The lining of food cans—like cans of beans—can contain a chemical called BPA, otherwise most commonly found in polycarbonate plastics. There is a battle raging in North America about the safety of BPA. Last year, Canada decided to start banning it as a toxic chemical, whereas the U.S. FDA said the stuff was completely fine. Who to believe? The science. Always.
Are the Canadians right? Or is this one thing the Bush administration’s science policy got right??
There’s about a dozen new studies I could put up, but this is the one that’s probably getting the most attention, from the journal of the AMA linking BPA levels with heart disease, diabetes, and liver inflammation.
Unfortunately, it’s not that easy to stay away from the stuff. The general rule is to stay away from #’s 3, and hard, clear # 7’s. Numbers 2 and 5 are probably the safest, high density polyethylene and polypropylene, but you don’t want to microwave even “microwave-safe” plastic and I would encourage people to move to glass tupperware and glass or stainless steel water bottles.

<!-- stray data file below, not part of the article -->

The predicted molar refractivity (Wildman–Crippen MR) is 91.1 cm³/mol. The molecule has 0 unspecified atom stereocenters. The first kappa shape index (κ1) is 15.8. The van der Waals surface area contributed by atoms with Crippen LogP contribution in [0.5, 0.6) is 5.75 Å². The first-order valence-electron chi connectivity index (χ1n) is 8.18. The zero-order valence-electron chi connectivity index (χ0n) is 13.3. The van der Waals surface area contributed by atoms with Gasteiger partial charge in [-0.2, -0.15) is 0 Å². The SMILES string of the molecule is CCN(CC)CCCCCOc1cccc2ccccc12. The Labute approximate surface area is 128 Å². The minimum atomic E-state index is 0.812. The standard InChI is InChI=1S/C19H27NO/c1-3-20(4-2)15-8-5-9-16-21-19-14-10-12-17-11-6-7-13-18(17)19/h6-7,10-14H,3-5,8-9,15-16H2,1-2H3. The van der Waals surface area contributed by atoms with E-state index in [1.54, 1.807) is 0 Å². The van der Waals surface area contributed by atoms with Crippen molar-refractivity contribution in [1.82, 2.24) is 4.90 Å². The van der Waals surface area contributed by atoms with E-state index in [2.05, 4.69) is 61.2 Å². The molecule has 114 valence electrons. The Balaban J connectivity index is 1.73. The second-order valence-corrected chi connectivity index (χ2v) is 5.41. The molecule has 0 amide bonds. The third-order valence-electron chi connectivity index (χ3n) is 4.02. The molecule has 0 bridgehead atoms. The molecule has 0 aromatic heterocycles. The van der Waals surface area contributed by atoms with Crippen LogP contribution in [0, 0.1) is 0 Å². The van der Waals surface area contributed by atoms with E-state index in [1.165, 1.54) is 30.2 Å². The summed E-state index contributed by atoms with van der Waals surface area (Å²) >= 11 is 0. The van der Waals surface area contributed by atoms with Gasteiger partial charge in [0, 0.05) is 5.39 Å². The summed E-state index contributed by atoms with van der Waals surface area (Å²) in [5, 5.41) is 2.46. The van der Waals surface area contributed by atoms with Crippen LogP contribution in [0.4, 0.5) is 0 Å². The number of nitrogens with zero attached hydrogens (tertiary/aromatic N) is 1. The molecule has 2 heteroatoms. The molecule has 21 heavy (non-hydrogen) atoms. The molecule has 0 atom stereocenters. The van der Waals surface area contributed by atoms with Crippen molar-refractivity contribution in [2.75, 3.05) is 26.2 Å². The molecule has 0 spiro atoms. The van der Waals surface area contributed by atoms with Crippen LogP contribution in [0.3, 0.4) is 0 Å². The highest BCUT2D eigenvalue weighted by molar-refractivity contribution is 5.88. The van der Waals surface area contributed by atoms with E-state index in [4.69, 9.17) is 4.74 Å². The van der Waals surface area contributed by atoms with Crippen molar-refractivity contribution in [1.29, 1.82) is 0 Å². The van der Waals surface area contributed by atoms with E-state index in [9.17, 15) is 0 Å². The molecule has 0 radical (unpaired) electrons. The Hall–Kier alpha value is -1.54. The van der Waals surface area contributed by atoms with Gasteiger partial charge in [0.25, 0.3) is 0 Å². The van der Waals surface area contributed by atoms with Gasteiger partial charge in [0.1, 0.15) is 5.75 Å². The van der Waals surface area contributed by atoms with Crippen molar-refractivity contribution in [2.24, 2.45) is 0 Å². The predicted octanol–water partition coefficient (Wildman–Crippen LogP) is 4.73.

BPA is used in the lining of food cans, but thankfully very little seems to leach into the food, even from acidic foods. There are BPA-free canned foods on the market now, like the one’s used by Eden foods, but the benefits of eating beans far, far outweigh any risks, if you don’t have that choice. Remember, bean consumption means reduced blood pressure, lower body weight, and a slimmer waist.
To see any graphs, charts, graphics, images, and quotes to which Dr. Greger may be referring watch the above video. This is just an approximation of the audio contributed by veganmontreal.
To help out on the site please email email@example.com
Please feel free to post any ask-the-doctor type questions here in the comments section and I’d be happy to try to answer them. And check out theother videos on industrial toxins. Also, there are 1,449 other subjects covered in the rest of my videos--please feel free to explore them as well!